With luck, speech on the Internet can recover from regulatory incursions by those without much respect for property rights in general. But when presumed champions of free enterprise and the First Amendment abandon principle and go full-interventionist, it’s not so easy to be optimistic. A conservatism that turns its back on private-property rights in relatively simple social-media disputes over bias — and in the end that’s what we are talking about — will render itself unable to defend against leftist attacks on property rights in future right-leaning networks. Take that to the bank.

The unforced abandonment of core principles when it comes to relatively easy matters such as the handling of online bias by what may turn out to be transitory players (remember MySpace?) on an infinite Internet makes it far more difficult to stop the state from either blocking the expansion of institutions that promote economic and other liberty or, alternatively, regulating them into insignificance. This is by no means the only instance of this error, and it has resulted in sector after sector being consigned to “progressive” control. The conservatives who place trust in the Federal Communications Commission, Justice Department, and Federal Trade Commission to rein in bias shouldn’t forget that those agencies are not always run by conservatives.

Some on the left and some on the right, including many in Congress as well as the president, regard social media as a public forum and, by ignoring the reality that these are spaces created by private companies, effectively ignore the property rights that ought to go with that. The fact that the Internet is an inexhaustible resource appears to have passed them by. The judiciary, too, has magnified this problem. According to the Second Court of Appeals in mid 2019, President Trump cannot block users on Twitter. It ruled that it was a violation of the First Amendment for him to do so. As the Wall Street Journal  pointed out at the time, “under the Second Circuit’s ruling, politicians would have to choose between abandoning social media — which would limit their ability to communicate with voters — and tolerating harassment and lies. The decision also opens a potential legal avenue by which regulators and federal courts could become the speech arbiters for online platforms.”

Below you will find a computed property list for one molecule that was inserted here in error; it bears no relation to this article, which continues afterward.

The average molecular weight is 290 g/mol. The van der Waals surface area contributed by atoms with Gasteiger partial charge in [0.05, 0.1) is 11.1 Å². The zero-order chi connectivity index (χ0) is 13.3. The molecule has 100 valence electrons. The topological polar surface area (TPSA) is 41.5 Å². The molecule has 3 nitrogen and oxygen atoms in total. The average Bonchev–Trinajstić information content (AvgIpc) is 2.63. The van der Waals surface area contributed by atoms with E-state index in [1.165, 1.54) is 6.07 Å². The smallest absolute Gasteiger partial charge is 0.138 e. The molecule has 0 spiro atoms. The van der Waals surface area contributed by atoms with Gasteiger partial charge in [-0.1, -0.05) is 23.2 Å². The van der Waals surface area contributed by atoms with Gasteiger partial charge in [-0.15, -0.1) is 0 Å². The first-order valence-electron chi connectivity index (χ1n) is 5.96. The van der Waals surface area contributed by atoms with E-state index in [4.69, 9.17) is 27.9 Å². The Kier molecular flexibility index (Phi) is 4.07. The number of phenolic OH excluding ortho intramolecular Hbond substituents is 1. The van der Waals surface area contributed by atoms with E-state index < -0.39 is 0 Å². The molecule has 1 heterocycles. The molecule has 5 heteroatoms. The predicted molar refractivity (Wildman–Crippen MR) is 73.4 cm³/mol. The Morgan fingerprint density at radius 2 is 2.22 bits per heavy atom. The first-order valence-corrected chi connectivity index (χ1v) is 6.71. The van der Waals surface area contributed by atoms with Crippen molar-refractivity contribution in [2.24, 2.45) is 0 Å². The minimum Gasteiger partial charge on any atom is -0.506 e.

“Everybody” hates Big Tech now. That ought to mean that the time is right for alternatives. If anything, the underlying functionality of the Internet has reached even higher levels than in the pre-Google and pre-Facebook era. The potential to offer users new ways of doing things on new platforms has not gone away and may even have been enhanced. All politicians have to do is preserve the property rights that incentivize entrepreneurs to innovate, and stay out of the way.

Wayne Crews is vice president for policy at the Competitive Enterprise Institute, where Jessica Melugin is associate director of the Center for Technology and Innovation.